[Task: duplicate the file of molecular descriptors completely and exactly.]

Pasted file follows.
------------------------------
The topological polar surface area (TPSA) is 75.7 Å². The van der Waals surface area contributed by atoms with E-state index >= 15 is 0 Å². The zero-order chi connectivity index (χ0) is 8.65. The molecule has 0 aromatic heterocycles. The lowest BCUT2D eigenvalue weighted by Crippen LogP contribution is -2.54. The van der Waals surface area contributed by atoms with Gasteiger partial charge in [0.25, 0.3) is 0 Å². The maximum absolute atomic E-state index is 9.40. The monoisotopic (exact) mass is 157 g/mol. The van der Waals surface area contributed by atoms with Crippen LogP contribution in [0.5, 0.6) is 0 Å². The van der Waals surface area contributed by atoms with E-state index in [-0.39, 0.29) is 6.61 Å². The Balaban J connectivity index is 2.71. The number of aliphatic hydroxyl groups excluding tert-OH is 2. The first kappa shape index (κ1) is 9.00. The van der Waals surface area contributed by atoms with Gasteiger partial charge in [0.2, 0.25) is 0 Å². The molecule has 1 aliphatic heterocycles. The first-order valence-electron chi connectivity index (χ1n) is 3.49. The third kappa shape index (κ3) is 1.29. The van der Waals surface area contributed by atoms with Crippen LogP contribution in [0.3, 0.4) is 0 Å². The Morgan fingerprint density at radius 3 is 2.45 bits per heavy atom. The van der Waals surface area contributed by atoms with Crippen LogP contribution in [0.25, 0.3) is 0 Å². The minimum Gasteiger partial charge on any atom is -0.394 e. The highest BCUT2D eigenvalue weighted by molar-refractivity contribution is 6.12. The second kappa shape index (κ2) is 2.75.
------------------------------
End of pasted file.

The topological polar surface area (TPSA) is 75.7 Å². The van der Waals surface area contributed by atoms with E-state index >= 15 is 0 Å². The zero-order chi connectivity index (χ0) is 8.65. The molecule has 0 aromatic heterocycles. The lowest BCUT2D eigenvalue weighted by Crippen LogP contribution is -2.54. The van der Waals surface area contributed by atoms with Gasteiger partial charge in [0.25, 0.3) is 0 Å². The maximum absolute atomic E-state index is 9.40. The monoisotopic (exact) mass is 157 g/mol. The van der Waals surface area contributed by atoms with Crippen LogP contribution in [0.5, 0.6) is 0 Å². The van der Waals surface area contributed by atoms with E-state index in [-0.39, 0.29) is 6.61 Å². The Balaban J connectivity index is 2.71. The number of aliphatic hydroxyl groups excluding tert-OH is 2. The first kappa shape index (κ1) is 9.00. The van der Waals surface area contributed by atoms with Gasteiger partial charge in [0.2, 0.25) is 0 Å². The molecule has 1 aliphatic heterocycles. The first-order valence-electron chi connectivity index (χ1n) is 3.49. The third kappa shape index (κ3) is 1.29. The van der Waals surface area contributed by atoms with Crippen LogP contribution in [0.3, 0.4) is 0 Å². The Morgan fingerprint density at radius 3 is 2.45 bits per heavy atom. The van der Waals surface area contributed by atoms with Crippen LogP contribution in [0.25, 0.3) is 0 Å². The minimum Gasteiger partial charge on any atom is -0.394 e. The highest BCUT2D eigenvalue weighted by molar-refractivity contribution is 6.12. The second kappa shape index (κ2) is 2.75.